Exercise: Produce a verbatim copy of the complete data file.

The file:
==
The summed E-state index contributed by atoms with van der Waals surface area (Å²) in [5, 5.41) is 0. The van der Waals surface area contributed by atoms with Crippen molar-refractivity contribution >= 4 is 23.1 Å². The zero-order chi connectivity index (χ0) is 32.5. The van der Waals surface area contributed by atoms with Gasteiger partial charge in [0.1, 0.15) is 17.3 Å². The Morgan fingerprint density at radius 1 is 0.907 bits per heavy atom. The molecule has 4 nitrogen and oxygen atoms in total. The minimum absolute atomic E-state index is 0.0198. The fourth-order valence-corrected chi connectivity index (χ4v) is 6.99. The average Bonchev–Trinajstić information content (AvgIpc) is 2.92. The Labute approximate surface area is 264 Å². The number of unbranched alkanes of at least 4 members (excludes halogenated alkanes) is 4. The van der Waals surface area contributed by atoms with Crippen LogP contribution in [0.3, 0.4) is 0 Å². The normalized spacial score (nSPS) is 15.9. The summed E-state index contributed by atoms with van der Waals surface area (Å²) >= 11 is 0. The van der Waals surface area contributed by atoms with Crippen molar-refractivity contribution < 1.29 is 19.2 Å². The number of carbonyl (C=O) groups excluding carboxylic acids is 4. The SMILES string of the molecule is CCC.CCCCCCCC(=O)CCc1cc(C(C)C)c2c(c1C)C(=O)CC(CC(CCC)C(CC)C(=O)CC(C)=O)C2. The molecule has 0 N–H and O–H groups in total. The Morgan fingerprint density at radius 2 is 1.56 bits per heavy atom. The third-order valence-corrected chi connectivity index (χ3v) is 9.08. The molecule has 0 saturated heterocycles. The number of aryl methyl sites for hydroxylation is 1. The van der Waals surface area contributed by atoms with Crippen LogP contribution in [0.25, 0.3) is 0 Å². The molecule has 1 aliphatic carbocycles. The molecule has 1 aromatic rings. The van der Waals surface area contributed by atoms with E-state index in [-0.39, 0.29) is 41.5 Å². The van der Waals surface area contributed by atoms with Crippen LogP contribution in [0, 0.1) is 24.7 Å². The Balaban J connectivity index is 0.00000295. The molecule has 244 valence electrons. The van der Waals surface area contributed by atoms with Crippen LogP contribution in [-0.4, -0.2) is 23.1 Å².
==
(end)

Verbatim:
The summed E-state index contributed by atoms with van der Waals surface area (Å²) in [5, 5.41) is 0. The van der Waals surface area contributed by atoms with Crippen molar-refractivity contribution >= 4 is 23.1 Å². The zero-order chi connectivity index (χ0) is 32.5. The van der Waals surface area contributed by atoms with Gasteiger partial charge in [0.1, 0.15) is 17.3 Å². The Morgan fingerprint density at radius 1 is 0.907 bits per heavy atom. The molecule has 4 nitrogen and oxygen atoms in total. The minimum absolute atomic E-state index is 0.0198. The fourth-order valence-corrected chi connectivity index (χ4v) is 6.99. The average Bonchev–Trinajstić information content (AvgIpc) is 2.92. The Labute approximate surface area is 264 Å². The number of unbranched alkanes of at least 4 members (excludes halogenated alkanes) is 4. The van der Waals surface area contributed by atoms with Crippen LogP contribution in [0.3, 0.4) is 0 Å². The normalized spacial score (nSPS) is 15.9. The summed E-state index contributed by atoms with van der Waals surface area (Å²) >= 11 is 0. The van der Waals surface area contributed by atoms with Crippen molar-refractivity contribution < 1.29 is 19.2 Å². The number of carbonyl (C=O) groups excluding carboxylic acids is 4. The SMILES string of the molecule is CCC.CCCCCCCC(=O)CCc1cc(C(C)C)c2c(c1C)C(=O)CC(CC(CCC)C(CC)C(=O)CC(C)=O)C2. The molecule has 0 N–H and O–H groups in total. The Morgan fingerprint density at radius 2 is 1.56 bits per heavy atom. The third-order valence-corrected chi connectivity index (χ3v) is 9.08. The molecule has 0 saturated heterocycles. The number of aryl methyl sites for hydroxylation is 1. The van der Waals surface area contributed by atoms with Crippen LogP contribution in [0.25, 0.3) is 0 Å². The molecule has 1 aliphatic carbocycles. The molecule has 1 aromatic rings. The van der Waals surface area contributed by atoms with E-state index in [-0.39, 0.29) is 41.5 Å². The van der Waals surface area contributed by atoms with Crippen LogP contribution in [0, 0.1) is 24.7 Å². The Balaban J connectivity index is 0.00000295. The molecule has 244 valence electrons. The van der Waals surface area contributed by atoms with Crippen LogP contribution in [-0.4, -0.2) is 23.1 Å².